The Lattice Deformation allows you to constrain a pattern within another shape.

There are other ways to do this, but this is probably the easiest.

If we take a 12 sided "curved polygon" similar to the ones in the previous examples, and add a couple of path effects to it, we can create some interesting designs.

537526190_LaticeDeformation2at2020-02-1507-42-10.thumb.png.e04a02c01e19f7c895da37e4528e1a73.png

The first effect adds the "knot" to our simple shape, and careful tweaking of the line properties (the fill and stoke widths, colours, textures and graidients) give a softness to the edges. 

Rectangular1_svg.thumb.png.7d50db250ed0eff174ec78a8da6bb33b.png


If we then add the "Lattice Deformation 2" path effect, we can constrain our design to more  rectangular shape. Note the use of the tick-boxes to keep the effect symmetrical about both the horizontal and vertical axis.

We simply pull the "handles" around till we get the effect that we want.

Rectangular1.svg

Edited by AndyHull

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CheVer1.0-30.100Centre1.79RoundWhite_svg.thumb.png.464127623ea41239e8cd73101bebd6c9.pngMore fun with Soviet era kitch, and public domain .SVG images.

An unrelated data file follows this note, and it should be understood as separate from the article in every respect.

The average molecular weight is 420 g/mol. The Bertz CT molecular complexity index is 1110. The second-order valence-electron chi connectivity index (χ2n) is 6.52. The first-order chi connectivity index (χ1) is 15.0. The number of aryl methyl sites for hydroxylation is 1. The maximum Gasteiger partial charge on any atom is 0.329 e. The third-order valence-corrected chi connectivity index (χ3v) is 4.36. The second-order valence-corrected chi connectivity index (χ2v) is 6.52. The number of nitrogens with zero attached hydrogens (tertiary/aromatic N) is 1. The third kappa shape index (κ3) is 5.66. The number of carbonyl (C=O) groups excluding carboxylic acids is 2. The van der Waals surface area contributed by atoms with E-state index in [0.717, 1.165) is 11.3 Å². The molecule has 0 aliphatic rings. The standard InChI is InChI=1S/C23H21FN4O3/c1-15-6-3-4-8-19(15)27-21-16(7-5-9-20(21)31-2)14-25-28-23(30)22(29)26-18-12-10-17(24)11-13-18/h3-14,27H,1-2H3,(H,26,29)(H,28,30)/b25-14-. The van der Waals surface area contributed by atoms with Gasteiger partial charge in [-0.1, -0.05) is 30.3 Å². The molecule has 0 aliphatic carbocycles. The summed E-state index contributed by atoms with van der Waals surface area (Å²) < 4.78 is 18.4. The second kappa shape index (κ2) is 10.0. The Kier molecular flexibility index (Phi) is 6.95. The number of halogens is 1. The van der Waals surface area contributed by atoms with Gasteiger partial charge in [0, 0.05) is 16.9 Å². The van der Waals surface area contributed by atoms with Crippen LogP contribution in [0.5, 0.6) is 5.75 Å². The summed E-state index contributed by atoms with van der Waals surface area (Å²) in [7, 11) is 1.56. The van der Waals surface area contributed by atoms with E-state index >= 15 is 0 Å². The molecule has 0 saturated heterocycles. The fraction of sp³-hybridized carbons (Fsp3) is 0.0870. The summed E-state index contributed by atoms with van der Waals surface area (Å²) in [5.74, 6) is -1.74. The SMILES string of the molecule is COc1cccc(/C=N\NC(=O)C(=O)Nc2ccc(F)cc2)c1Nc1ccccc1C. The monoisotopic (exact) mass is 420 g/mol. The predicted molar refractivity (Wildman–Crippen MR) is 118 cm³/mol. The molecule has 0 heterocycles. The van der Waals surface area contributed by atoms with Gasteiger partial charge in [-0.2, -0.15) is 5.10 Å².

CheVer1.0-30.100Centre1.79RoundWhite.svg


Before you ask, no, Luch, so far as I am aware, never produced a "Che" manual wind watch in his style, but Poljot produced something similar, and  POBEDA (ZIM/ZYM) seemed to have done a couple of different styled Che Guevara models.

As with the my other creations, you are free to use them as you please. I've stuck with a single colour this time, and the above .PNG is scaled to allow printing at around 30mm at 1440 dpi.but looks fine at 600 dpi.  so this should suit inkjet, laserjet or pad printing.

You may need to remove the Luch logo if you are planning on selling anything related to the two "Luch" style designs, unless of course they are being fitted to a genuine Luch watch, in which case, you would probably be fine, so long as the buyer knows it is not an original dial.  Changing the logo is as simple as opening the SVG, un-grouping everything and removing or replacing that one object. Changing the "Сделано в ссср" and "19 камней" is just as simple. If there are any Russian speakers, they may be able to correct any typos in these. Also "кварц" according to Google Translate should say quartz... maybe.

88x31.png

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The Luch logo is public domain. However its use may be subject to copyright by the Luch watch company.

Click the link and make up your own mind.

 

Edited by AndyHull

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Just when I thought these designs couldn't get any more kitch, I discovered this little Raketa 2609 HA based beauty.

McStalins.thumb.jpg.fbb8aeb26a5eb89147b0c5320f65fd3e.jpg

To further add to the craziness of the design, it appears to be a 24hr movement.

Edited by AndyHull